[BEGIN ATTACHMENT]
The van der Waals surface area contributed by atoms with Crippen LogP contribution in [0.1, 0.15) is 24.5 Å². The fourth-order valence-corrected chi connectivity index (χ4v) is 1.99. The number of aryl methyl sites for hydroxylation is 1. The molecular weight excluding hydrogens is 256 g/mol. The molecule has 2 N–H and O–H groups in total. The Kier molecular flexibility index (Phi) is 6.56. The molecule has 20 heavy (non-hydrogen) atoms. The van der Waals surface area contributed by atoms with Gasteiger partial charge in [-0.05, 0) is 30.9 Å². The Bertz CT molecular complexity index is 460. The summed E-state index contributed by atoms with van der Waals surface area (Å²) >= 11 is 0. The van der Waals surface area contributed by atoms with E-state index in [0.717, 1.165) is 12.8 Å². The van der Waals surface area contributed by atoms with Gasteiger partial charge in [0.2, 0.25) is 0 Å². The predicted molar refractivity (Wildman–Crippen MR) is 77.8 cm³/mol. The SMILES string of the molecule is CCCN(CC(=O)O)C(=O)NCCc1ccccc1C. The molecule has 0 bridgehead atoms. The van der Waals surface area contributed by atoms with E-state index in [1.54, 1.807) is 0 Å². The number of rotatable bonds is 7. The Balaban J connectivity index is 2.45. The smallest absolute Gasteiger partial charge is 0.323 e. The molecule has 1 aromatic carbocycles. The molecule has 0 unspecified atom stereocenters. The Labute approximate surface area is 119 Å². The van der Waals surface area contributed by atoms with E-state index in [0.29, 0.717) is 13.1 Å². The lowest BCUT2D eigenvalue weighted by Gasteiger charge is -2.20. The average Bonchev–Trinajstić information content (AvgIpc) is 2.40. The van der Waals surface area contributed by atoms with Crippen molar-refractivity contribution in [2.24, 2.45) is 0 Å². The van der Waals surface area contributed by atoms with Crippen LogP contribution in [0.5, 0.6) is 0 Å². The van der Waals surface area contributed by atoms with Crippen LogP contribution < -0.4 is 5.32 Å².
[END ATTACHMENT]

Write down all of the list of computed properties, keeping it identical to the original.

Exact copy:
The van der Waals surface area contributed by atoms with Crippen LogP contribution in [0.1, 0.15) is 24.5 Å². The fourth-order valence-corrected chi connectivity index (χ4v) is 1.99. The number of aryl methyl sites for hydroxylation is 1. The molecular weight excluding hydrogens is 256 g/mol. The molecule has 2 N–H and O–H groups in total. The Kier molecular flexibility index (Phi) is 6.56. The molecule has 20 heavy (non-hydrogen) atoms. The van der Waals surface area contributed by atoms with Gasteiger partial charge in [-0.05, 0) is 30.9 Å². The Bertz CT molecular complexity index is 460. The summed E-state index contributed by atoms with van der Waals surface area (Å²) >= 11 is 0. The van der Waals surface area contributed by atoms with E-state index in [0.717, 1.165) is 12.8 Å². The van der Waals surface area contributed by atoms with Gasteiger partial charge in [0.2, 0.25) is 0 Å². The predicted molar refractivity (Wildman–Crippen MR) is 77.8 cm³/mol. The SMILES string of the molecule is CCCN(CC(=O)O)C(=O)NCCc1ccccc1C. The molecule has 0 bridgehead atoms. The van der Waals surface area contributed by atoms with E-state index in [1.54, 1.807) is 0 Å². The number of rotatable bonds is 7. The Balaban J connectivity index is 2.45. The smallest absolute Gasteiger partial charge is 0.323 e. The molecule has 1 aromatic carbocycles. The molecule has 0 unspecified atom stereocenters. The Labute approximate surface area is 119 Å². The van der Waals surface area contributed by atoms with E-state index in [0.29, 0.717) is 13.1 Å². The lowest BCUT2D eigenvalue weighted by Gasteiger charge is -2.20. The average Bonchev–Trinajstić information content (AvgIpc) is 2.40. The van der Waals surface area contributed by atoms with Crippen molar-refractivity contribution in [2.24, 2.45) is 0 Å². The van der Waals surface area contributed by atoms with Crippen LogP contribution in [0.5, 0.6) is 0 Å². The van der Waals surface area contributed by atoms with Crippen LogP contribution < -0.4 is 5.32 Å².